Unlimited CPU license+better bandwidth protection

Discussion in 'Feedback/Feature Requests' started by danielspencer2, Sep 25, 2009.

  1. danielspencer2

    danielspencer2 New Member

    Myself and alot of friends currently have a server and once our website starts getting lots of visitors we are going to keep adding more and more CPU's.
    Currently we have to purchase different licenses depending on the number of CPU's we have.

    Our suggestion is, litespeed should have an unlimited CPU license that supports an unlimited amount of CPUs. I think i read that litespeed can support up to 16 CPU cores, and that's fine, so you should keep on working on supporting more and more CPU cores and customers won't have to purchase a different license.

    For example, an Unlimited CPU license could cost $120 per month and it would support unlimited CPU's but you could state litespeed currently only supports 16 cores, and state when litespeed supports more cores the customer won't have to upgrade their license.

    Our next suggestion is regarding the bandwidth protection feature you have. Our suggestion is, the admin should be able to set a maximum amount of bandwidth(in and out. http/https/ftp etc) they want their server to use each month, and once the bandwidth limit is reached, their server will shut down, instead of displaying a 'bandwidth exceeded' type page. The shutdown feature should work on CentOS, Ubuntu, etc. There could be a graphical 12 month calendar so users can choose when the month starts and ends. The date could be retrieved from the CentOS/Ubuntu/etc clock.
  2. anewday

    anewday Moderator

    How do you know for sure that cpu is the bottleneck? Maybe faster hdd or more ram would help instead of adding more cpu license.
  3. ffeingol

    ffeingol Well-Known Member

    No, you do not. You don't license LSWS based on the number of CPU's on your server, you license based on the number of CPU's you want to use. We have many 4 core servers with 2 CPU's licenses. This leaves 2 CPU's available for PHP, MySQL etc.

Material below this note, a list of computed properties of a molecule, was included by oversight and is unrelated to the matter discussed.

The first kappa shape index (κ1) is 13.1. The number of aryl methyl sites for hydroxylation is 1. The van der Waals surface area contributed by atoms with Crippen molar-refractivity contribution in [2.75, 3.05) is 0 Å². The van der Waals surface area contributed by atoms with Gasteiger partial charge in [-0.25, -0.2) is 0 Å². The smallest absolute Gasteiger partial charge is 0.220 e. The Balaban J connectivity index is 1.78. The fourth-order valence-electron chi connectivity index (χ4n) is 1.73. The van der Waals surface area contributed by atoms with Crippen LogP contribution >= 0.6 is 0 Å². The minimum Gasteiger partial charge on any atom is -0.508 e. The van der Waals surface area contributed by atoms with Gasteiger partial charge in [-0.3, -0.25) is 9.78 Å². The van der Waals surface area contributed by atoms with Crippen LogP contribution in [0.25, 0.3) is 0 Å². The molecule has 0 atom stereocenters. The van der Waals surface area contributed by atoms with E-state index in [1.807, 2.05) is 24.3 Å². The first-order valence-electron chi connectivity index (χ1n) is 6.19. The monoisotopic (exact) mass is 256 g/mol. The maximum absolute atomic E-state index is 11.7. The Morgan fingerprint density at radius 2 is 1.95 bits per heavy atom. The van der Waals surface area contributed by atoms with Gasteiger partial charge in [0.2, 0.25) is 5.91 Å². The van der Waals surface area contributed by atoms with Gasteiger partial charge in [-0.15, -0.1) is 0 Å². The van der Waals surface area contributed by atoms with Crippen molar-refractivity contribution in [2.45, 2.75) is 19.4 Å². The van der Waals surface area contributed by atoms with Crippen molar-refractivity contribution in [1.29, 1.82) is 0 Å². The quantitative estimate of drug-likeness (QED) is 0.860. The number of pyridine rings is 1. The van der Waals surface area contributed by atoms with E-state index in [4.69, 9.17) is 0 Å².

4. envygeeks

    envygeeks New Member

    And how do you know that PHP and MySQL are going to different processors? Unless you have the ability to set affinity in Litespeed for both PHP and httpd it's all just theory that it's more efficient and they are being segregated properly. You should actually be putting PHP+HTTPD on 2 processors with MySQL on one processor and leaving CPU0 open for system operations. In otherwords CPU0=System, CPU1=MySQL, CPU{2,3}=HTTPD+PHP.

    What I am trying to say is, unless you set the affinity for MySQL, and you manually set the affinity for Litespeed, you have no idea where and what processor those processes are going to. For all you know litespeed could be ending up on the same processor as MySQL. Yeah, you can check after the fact, but you can't control that factoring, which is a flaw in Litespeed in my eyes.
    Last edited: Nov 3, 2009
  5. MikeDVB

    MikeDVB Well-Known Member

    It would be a flaw with any single-threaded application on a multi-core system imho unless the system itself switches the thread to different cores based upon load. I don't get that deep into the details so I wouldn't know for sure.
  6. mistwang

    mistwang LiteSpeed Staff

    It is completely up to the task scheduler of the kernel, not likely be controlled by user land application, no matter it is single-threaded or multi-threaded application. Even if you can control that, you should not, as the kernel task scheduler usually does better job on that.
  7. envygeeks

    envygeeks New Member

    That's very subjective and broad. Any good Engineer knows you should control affinity for better efficiency. The task schedulers job is to try and balance, not try and create affinity. We create affinity for efficiency, it's faster to remain on the same processor because of caching than it is to constantly switch between processors where on a dual core system we have little caching and on a multi-socket system we have no affinity. Affinity does not affect the algorithm, as the Task scheduler algorithm will still move processes between processors if it sees the need to, anybody who has worked with this, knows this. In other words I'm saying, by not allowing us to set CPU affinity, you remove all of our ability to try and effort CPU affinity and create better system efficiency and speed, however that's alright because we just bypass you and use schedutils. You can't sit there and tell me that an application switching between CPU0 and CPU1 is faster than a process who has CPU1 dedicated to it and is cached in the processor...
    Last edited: Nov 4, 2009
  8. triedia09

    triedia09 Guest

    Unlimited CPU licensebetter bandwidth protection


    While this is a very good idea and long overdue, it will not make a dent in our bandwidth or storage excess.

    Any other ideas?

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